- Neoplastic, when resident immune cells originate a neoplasm (e.g., lymphoma).
If the splenomegaly underlies hypersplenism, a splenectomy is indicated and will correct the hypersplenism. However, the underlying cause of the hypersplenism will most likely remain; consequently, a thorough diagnostic workup is still indicated, as, leukemia, lymphoma and other serious disorders can cause hypersplenism and splenomegaly. After splenectomy, however, patients have an increased risk for infectious diseases.
Patients undergoing splenectomy should be vaccinated against Haemophilus influenzae, Streptococcus pneumoniae, and Meningococcus. They should also receive annual influenza vaccinations. Long-term prophylactic antibiotics may be given in certain cases.
As an adaptationEdit
An enlarged spleen may be an inherited, adaptive trait selected in populations that need extra oxygen carry capacity such as deep sea divers.
- Chapman, J; Azevedo, AM (2018), "article-29386", Splenomegaly, Treasure Island (FL): StatPearls Publishing, PMID 28613657, retrieved 2019-02-26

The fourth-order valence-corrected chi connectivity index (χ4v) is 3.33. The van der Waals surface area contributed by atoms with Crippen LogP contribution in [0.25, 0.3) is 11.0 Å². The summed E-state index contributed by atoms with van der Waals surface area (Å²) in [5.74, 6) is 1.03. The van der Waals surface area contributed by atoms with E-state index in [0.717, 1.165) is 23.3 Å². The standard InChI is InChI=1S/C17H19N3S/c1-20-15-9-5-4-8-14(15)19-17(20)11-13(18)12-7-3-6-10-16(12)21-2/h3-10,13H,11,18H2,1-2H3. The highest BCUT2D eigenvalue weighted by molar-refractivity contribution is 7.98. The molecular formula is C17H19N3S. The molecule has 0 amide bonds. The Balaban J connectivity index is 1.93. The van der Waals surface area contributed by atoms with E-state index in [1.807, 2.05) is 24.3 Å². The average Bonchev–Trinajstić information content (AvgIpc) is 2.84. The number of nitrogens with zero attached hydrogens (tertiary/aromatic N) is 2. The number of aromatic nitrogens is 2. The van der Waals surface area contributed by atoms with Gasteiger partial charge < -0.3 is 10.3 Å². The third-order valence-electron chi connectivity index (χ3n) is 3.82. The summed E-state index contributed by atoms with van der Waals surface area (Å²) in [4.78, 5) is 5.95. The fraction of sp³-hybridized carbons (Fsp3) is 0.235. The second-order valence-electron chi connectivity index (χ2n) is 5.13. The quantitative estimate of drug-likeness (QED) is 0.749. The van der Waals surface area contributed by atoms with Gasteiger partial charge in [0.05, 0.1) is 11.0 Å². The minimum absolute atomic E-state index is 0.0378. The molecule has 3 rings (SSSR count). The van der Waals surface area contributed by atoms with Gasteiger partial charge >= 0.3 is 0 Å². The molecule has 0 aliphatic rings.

- Ghazi, Ali (2010). "Hypercalcemia and huge splenomegaly presenting in an elderly patient with B-cell non-Hodgkin's lymphoma: a case report". Journal of Medical Case Reports. 4 (334). doi:10.1186/1752-1947-4-330.
- Neetu Radhakrishnan. "Splenomegaly". Medscape. Retrieved February 16, 2018. Updated Apr. 2012 (referring the classification system to Poulin et al.
- Page 1964 in: Florian Lang (2009). Encyclopedia of Molecular Mechanisms of Disease. Springer Science & Business Media. ISBN 9783540671367.